10-26 London, England â Heaven
10-27 Manchester, England â Sound Control
10-29 Sheffield, England — The Harley
10-30 Birmingham, England — Hare & Hounds
So do you see Celebration Rock as a progression in any way to your first album ‘Post Nothing’? Though you probably had more money to record this album a lot of the same over all sound and vibe comes at you like the 1st album, like you know you’ve found your formula and what works for Japandroids.
I see Celebration Rock as a progression in almost every way possible, and both Dave and myself (as well as our recording engineer Jesse Gander) felt confident that we could accomplish this without altering the manner by which we have always recorded. Technically speaking, the process for recording Celebration Rock was almost identical to that of our previous records: same studio, same engineer, same equipment, same techniques, etc. To me, the progression lies in the songwriting, the captured performances, and the mixing/production of the album, all of which are simply reflections of our shared knowledge and experience since recording Post-Nothing. And, for the record, while we did have more money to spend on recording Celebration Rock, it is still peanuts relative to our contemporaries.
Was it hard in picking the singles? ‘The House That Heaven Built’ is the tune that actually first got me listening to you guys and think its great for listeners to find as their first Japandroids song. What do you think?
Not particularly. While everyone who felt compelled to throw in their two cents had a favourite song on the record, there was a near unanimous consensus that ‘The House That Heaven Built’ should be the first single. It was deemed the song most likely to lure listeners to the album.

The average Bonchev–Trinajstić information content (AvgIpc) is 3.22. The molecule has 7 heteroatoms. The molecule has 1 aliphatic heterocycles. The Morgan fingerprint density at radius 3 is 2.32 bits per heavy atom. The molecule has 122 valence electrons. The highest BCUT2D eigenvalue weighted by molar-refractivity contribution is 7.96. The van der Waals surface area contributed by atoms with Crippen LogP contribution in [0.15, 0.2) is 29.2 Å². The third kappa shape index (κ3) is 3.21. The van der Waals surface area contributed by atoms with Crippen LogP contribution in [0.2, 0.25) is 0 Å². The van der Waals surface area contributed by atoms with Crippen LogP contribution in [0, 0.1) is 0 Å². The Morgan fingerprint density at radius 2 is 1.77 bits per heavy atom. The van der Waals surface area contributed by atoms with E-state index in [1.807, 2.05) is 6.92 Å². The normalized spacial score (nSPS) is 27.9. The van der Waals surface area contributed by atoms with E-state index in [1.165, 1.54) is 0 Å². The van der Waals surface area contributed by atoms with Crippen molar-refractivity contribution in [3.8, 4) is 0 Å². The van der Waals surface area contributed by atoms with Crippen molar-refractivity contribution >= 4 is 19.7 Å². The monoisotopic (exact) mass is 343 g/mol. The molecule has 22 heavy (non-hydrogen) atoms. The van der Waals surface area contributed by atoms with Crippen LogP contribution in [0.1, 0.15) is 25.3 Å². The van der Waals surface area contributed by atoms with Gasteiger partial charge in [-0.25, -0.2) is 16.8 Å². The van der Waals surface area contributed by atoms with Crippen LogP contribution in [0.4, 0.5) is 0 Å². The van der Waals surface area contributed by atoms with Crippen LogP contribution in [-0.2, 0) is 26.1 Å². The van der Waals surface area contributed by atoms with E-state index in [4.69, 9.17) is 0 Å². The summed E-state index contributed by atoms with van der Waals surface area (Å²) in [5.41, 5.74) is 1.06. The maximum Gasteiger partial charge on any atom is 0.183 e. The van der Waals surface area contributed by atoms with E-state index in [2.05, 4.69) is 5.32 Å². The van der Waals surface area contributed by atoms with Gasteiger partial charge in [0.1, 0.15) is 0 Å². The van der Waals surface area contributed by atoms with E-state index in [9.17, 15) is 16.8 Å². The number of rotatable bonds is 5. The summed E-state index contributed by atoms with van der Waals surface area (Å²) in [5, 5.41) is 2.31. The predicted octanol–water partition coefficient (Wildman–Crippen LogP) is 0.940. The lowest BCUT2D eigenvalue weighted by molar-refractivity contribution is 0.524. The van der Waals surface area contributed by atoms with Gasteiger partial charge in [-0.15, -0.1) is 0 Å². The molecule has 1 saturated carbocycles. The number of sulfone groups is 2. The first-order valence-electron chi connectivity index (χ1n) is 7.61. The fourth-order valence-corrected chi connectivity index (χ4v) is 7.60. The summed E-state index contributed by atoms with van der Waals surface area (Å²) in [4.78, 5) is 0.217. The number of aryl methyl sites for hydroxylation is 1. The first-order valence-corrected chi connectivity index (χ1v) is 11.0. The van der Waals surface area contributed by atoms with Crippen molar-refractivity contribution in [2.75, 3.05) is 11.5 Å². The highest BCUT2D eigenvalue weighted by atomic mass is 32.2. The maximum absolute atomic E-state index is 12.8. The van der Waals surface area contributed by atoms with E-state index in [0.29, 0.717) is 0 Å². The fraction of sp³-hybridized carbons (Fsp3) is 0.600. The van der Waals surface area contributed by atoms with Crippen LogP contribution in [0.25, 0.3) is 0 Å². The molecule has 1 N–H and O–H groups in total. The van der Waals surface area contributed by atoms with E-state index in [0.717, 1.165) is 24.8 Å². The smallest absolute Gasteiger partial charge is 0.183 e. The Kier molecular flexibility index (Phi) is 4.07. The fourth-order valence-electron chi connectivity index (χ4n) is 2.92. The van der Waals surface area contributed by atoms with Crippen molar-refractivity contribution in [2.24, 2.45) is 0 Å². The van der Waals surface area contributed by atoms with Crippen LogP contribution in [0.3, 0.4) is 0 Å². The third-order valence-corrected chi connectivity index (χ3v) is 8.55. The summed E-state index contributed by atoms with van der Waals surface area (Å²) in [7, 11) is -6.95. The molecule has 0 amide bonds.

‘Fires Highway’ is also a stand out tune off the album but which songs was the album based around, was there a main song or sound the album was founded on? And were there any newÂ influencesÂ than before on the new album?
If there was one song that you could argue the sound of the record was based upon, it would have to be ‘Younger Us’, as that song was written and recorded before the others, and was our ‘starting point’.
There were so many new influences on Celebration Rock that I wouldn’t even know where to begin. Two of the most obvious ones (to me) would be the novel Under The Volcano by Malcolm Lowry, which inspired me to try and use more descriptive and poetic language in my lyrics, and the album High Violet by The National, which inspired me to write the song ‘Continuous Thunder’.
In terms of direction, where do you see the band going and where would you like to go? I could quite easily picture you playing big mainstream gigs over here in the UK andÂ especiallyÂ with the latest album and its anthemic feel. Could you picture that too?
I have no idea where the band is going to go and I like it that way. Whatever direction that may be, I can assure you that it will never result in mainstream popularity in the UK. While I agree that the album has an anthemic feel, I consider our sound to be ‘too American’ to ever be that popular in the UK.
…and lastly, you’re on tour till a few days before Dec 25th (UKÂ Christmas time) but up to now what’s been the best moments on tour, and why?
The best moment thus far was in Munster, Germany when a nice young lady gave me a Rites Of Spring t-shirt as a gift on the very same day that I ran out of clean shirts!
Â Watch ‘The House That Heaven Built’ video:Â
Â Watch Japandroids interviewed at Primavera Sound for Pitchfork TV:Â
Japandroids head out on European tour in October, calling at the following dates:
10/12 — Madrid, Spain — El Sol â¨10/13 — Barcelona, Spain — Sala Apolo â¨10/15 — Winterthur, Switzerland — Salzhaus â¨10/16 — St. Gallen, Switzerland — Grabenhalle â¨10/18 — Rome, Italy — Lanificio 159 â¨10/19 — Bologna, Italy — Covo â¨10/20 — Padova, Italy — Loop â¨10/24 — Athens, Greece — AN Club â¨10/26 — London, UK — Heaven â¨10/27 — Manchester, UK — Sound Control â¨10/29 — Sheffield, UK — The Harley â¨10/30 — Birmingham, UK — Hare & Hounds â¨11/1 — Paris, France — Pitchfork Music Festival
All words by Carl Stanley